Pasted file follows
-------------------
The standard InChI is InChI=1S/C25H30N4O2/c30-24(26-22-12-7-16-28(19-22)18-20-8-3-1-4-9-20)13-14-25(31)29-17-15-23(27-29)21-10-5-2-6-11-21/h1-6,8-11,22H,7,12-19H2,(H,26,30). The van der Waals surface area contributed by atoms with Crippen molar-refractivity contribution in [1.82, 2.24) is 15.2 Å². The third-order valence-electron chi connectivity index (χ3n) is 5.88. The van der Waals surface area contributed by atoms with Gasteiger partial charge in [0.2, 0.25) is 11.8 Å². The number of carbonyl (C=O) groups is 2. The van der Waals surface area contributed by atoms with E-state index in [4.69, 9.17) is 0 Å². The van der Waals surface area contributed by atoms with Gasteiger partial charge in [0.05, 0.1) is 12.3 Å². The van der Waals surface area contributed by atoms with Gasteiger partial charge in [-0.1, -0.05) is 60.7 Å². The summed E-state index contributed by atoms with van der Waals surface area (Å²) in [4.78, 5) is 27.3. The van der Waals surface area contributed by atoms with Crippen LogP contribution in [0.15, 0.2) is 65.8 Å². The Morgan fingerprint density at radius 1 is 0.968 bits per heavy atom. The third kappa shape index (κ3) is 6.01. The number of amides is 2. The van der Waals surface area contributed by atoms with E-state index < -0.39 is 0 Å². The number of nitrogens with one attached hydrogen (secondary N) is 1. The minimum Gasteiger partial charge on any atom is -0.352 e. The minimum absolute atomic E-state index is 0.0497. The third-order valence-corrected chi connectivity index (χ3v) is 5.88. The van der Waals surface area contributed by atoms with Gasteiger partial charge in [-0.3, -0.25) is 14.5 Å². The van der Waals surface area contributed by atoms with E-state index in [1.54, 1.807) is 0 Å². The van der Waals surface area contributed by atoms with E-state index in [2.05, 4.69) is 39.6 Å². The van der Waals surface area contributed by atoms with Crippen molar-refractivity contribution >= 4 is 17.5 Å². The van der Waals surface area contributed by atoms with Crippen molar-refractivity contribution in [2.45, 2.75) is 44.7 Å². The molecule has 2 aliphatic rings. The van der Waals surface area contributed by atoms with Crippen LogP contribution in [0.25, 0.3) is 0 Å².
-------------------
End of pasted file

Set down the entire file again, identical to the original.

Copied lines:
The standard InChI is InChI=1S/C25H30N4O2/c30-24(26-22-12-7-16-28(19-22)18-20-8-3-1-4-9-20)13-14-25(31)29-17-15-23(27-29)21-10-5-2-6-11-21/h1-6,8-11,22H,7,12-19H2,(H,26,30). The van der Waals surface area contributed by atoms with Crippen molar-refractivity contribution in [1.82, 2.24) is 15.2 Å². The third-order valence-electron chi connectivity index (χ3n) is 5.88. The van der Waals surface area contributed by atoms with Gasteiger partial charge in [0.2, 0.25) is 11.8 Å². The number of carbonyl (C=O) groups is 2. The van der Waals surface area contributed by atoms with E-state index in [4.69, 9.17) is 0 Å². The van der Waals surface area contributed by atoms with Gasteiger partial charge in [0.05, 0.1) is 12.3 Å². The van der Waals surface area contributed by atoms with Gasteiger partial charge in [-0.1, -0.05) is 60.7 Å². The summed E-state index contributed by atoms with van der Waals surface area (Å²) in [4.78, 5) is 27.3. The van der Waals surface area contributed by atoms with Crippen LogP contribution in [0.15, 0.2) is 65.8 Å². The Morgan fingerprint density at radius 1 is 0.968 bits per heavy atom. The third kappa shape index (κ3) is 6.01. The number of amides is 2. The van der Waals surface area contributed by atoms with E-state index < -0.39 is 0 Å². The number of nitrogens with one attached hydrogen (secondary N) is 1. The minimum Gasteiger partial charge on any atom is -0.352 e. The minimum absolute atomic E-state index is 0.0497. The third-order valence-corrected chi connectivity index (χ3v) is 5.88. The van der Waals surface area contributed by atoms with Gasteiger partial charge in [-0.3, -0.25) is 14.5 Å². The van der Waals surface area contributed by atoms with E-state index in [1.54, 1.807) is 0 Å². The van der Waals surface area contributed by atoms with E-state index in [2.05, 4.69) is 39.6 Å². The van der Waals surface area contributed by atoms with Crippen molar-refractivity contribution >= 4 is 17.5 Å². The van der Waals surface area contributed by atoms with Crippen molar-refractivity contribution in [2.45, 2.75) is 44.7 Å². The molecule has 2 aliphatic rings. The van der Waals surface area contributed by atoms with Crippen LogP contribution in [0.25, 0.3) is 0 Å².